Eh, you just have to temper your expectations. Most Kickstarters don’t hit their deadline, and most people who kick things understand that. There’s a ton that goes into production, especially for smaller lines of product, that just can’t always be accounted for. 6 months is not bad at all. Some have taken 2 years to deliver while others (mostly electronics) never delivered at all. So far I’ve backed 10 projects, and I’ve gotten product and enjoyed the process of every one (it’s great when you get to put your thoughts and experience into the design process, which I did during the Warpath kickstarter).

        Still. It’s not for everyone. If you expect the customer service and timely delivery to be equivalent to Amazon, you’re going to be disappointed. I’m not sure there is much projects can do to plan for that, as many segments of the process aren’t in their direct control (printing, molds, etc.). I mean most Kickstarters list in the “risks” section that there may be delays due to issues with production. I mean any kickstarter you invest in is a risk.

        • orionburn

          Delays I can understand. Things seldom go as planned. It’s the ones that fail to deliver at all that is sad to see. Or others that committed early but are still waiting when the game is actually on store shelves. That’s gotta hurt when that happens.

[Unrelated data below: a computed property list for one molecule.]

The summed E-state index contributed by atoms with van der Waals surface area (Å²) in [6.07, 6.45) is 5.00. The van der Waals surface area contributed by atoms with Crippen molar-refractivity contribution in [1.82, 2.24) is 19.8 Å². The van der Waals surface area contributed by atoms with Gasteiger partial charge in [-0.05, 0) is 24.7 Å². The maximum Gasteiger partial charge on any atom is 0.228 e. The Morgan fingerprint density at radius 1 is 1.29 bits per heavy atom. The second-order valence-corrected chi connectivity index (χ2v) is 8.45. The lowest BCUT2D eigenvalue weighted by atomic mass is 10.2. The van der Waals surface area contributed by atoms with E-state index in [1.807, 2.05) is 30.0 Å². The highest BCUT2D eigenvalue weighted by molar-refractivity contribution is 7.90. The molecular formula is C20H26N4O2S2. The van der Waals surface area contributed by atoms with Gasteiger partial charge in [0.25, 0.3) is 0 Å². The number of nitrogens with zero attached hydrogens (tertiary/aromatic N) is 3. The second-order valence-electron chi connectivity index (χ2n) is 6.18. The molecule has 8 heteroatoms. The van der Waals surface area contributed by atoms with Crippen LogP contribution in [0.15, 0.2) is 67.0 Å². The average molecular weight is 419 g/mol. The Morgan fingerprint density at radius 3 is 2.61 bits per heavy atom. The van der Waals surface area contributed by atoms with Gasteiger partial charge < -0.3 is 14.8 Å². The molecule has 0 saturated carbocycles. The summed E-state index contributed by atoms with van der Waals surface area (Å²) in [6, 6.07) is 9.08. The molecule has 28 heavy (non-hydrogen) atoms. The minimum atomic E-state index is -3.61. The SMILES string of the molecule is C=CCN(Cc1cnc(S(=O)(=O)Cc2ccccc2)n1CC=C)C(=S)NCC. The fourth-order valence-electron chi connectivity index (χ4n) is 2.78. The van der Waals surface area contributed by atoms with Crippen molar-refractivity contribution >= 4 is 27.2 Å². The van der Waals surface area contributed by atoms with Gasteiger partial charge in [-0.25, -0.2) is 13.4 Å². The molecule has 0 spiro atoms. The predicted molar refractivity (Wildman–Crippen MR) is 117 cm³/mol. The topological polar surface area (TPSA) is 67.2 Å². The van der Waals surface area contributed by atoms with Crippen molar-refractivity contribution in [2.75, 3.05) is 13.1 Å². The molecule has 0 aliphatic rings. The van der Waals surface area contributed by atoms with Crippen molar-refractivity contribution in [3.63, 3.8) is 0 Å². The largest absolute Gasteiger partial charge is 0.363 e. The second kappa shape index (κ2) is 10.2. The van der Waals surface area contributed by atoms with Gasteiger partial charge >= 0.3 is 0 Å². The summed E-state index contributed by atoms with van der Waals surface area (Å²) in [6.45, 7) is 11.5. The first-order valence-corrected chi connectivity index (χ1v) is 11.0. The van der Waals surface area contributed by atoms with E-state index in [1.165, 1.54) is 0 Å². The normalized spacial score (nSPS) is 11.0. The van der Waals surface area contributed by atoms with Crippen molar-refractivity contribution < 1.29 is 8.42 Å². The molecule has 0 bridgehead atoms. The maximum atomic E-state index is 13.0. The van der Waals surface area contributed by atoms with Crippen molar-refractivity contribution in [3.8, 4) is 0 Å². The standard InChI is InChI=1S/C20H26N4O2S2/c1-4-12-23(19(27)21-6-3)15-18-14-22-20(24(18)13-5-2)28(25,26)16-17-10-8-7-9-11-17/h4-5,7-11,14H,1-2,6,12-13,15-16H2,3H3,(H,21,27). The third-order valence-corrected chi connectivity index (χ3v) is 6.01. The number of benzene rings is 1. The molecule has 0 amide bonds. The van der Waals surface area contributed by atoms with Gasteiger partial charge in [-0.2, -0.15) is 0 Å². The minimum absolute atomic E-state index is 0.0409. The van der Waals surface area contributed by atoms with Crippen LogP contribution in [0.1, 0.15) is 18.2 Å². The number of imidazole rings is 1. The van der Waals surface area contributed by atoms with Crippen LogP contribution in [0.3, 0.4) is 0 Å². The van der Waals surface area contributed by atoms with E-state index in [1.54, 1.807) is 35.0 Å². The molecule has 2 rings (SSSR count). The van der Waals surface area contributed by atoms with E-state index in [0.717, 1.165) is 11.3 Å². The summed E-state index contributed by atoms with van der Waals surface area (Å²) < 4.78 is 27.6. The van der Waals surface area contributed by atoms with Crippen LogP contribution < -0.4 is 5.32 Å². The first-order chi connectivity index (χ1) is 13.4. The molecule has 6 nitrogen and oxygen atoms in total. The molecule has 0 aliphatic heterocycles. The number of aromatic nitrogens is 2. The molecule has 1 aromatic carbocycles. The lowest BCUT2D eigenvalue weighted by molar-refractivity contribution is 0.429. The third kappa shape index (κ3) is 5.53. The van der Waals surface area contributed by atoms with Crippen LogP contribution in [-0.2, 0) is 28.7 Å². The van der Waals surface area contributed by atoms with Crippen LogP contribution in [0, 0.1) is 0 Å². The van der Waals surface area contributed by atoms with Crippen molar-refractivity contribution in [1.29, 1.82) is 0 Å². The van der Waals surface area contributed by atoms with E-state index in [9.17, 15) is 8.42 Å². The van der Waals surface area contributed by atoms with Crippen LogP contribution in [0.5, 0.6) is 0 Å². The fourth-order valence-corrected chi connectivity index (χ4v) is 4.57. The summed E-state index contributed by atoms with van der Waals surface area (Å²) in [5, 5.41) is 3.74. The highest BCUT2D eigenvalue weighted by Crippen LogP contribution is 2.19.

• ZeeLobby

            Like everything internet related, you always hear the horror stories. I’ve never had either of those happen. Even the one that failed they refunded my money. I have heard of some people getting things after they’re already in stores, but again it tends to be a pretty rare occurrence. I mean in the end it’s still a risk. I go into every Kickstarter expecting to get something cool in return, but also understanding that I may just lose my money. I mean it’s right there in the terms of service when you sign up.

            I feel like many people see the giant total final sum and just assume creators are swimming in pools of cash for 6 months before they send out the product. My biggest issue is when creators don’t communicate. I’d rather recieve weekly updates about a 3 month delay, than hear nothing for 3 months. All I know is by not rabidly waiting for a single product, I now get cool surprises every other month. That said, I could see how if getting the latest is important bragging rights in your group or local store, how it could be off-putting. I guess as an older gent I’m just happy to play it when it comes.

          • Jay Barton

            So the thing with Masmorra wasn’t the the lateness but the fact that they had a hiccup with the pledge manager they never addressed, which pushed you spot back as to when you got it, the lack of communication (one update every five months), the fact that they were selling what were effectively our copies at conventions after the game actually started shipping. Not communicating that they sold out of components which is why some people that didn’t get screwed over by the manager were waiting on. The fact they were on store shelves when we were still waiting. Refusal of refunds. Oh and I was charged shipping twice because of the pledge manager hiccup.